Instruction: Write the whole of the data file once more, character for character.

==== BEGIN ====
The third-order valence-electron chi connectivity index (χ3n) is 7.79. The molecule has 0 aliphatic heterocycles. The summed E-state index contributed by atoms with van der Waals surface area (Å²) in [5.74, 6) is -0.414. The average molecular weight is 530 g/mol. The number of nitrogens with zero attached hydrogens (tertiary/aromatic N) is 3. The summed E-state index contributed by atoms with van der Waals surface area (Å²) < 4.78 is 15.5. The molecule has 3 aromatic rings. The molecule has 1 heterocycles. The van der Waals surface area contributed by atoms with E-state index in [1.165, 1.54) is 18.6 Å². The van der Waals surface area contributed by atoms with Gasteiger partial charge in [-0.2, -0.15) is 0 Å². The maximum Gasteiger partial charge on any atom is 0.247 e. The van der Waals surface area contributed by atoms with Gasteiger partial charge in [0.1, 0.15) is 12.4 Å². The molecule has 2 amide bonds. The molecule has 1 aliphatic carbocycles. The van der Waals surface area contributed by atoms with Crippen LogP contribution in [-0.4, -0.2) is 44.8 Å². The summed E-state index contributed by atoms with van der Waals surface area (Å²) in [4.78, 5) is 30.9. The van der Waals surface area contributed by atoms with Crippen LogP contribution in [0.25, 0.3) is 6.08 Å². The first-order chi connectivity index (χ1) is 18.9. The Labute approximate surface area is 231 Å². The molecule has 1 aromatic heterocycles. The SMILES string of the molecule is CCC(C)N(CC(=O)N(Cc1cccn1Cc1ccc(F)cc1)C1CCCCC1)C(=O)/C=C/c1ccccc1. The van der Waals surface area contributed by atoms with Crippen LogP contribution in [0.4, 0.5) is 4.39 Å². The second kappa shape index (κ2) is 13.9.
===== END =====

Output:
The third-order valence-electron chi connectivity index (χ3n) is 7.79. The molecule has 0 aliphatic heterocycles. The summed E-state index contributed by atoms with van der Waals surface area (Å²) in [5.74, 6) is -0.414. The average molecular weight is 530 g/mol. The number of nitrogens with zero attached hydrogens (tertiary/aromatic N) is 3. The summed E-state index contributed by atoms with van der Waals surface area (Å²) < 4.78 is 15.5. The molecule has 3 aromatic rings. The molecule has 1 heterocycles. The van der Waals surface area contributed by atoms with E-state index in [1.165, 1.54) is 18.6 Å². The van der Waals surface area contributed by atoms with Gasteiger partial charge in [-0.2, -0.15) is 0 Å². The maximum Gasteiger partial charge on any atom is 0.247 e. The van der Waals surface area contributed by atoms with Gasteiger partial charge in [0.1, 0.15) is 12.4 Å². The molecule has 2 amide bonds. The molecule has 1 aliphatic carbocycles. The van der Waals surface area contributed by atoms with Crippen LogP contribution in [-0.4, -0.2) is 44.8 Å². The summed E-state index contributed by atoms with van der Waals surface area (Å²) in [4.78, 5) is 30.9. The van der Waals surface area contributed by atoms with Crippen LogP contribution in [0.25, 0.3) is 6.08 Å². The first-order chi connectivity index (χ1) is 18.9. The Labute approximate surface area is 231 Å². The molecule has 1 aromatic heterocycles. The SMILES string of the molecule is CCC(C)N(CC(=O)N(Cc1cccn1Cc1ccc(F)cc1)C1CCCCC1)C(=O)/C=C/c1ccccc1. The van der Waals surface area contributed by atoms with Crippen LogP contribution in [0.4, 0.5) is 4.39 Å². The second kappa shape index (κ2) is 13.9.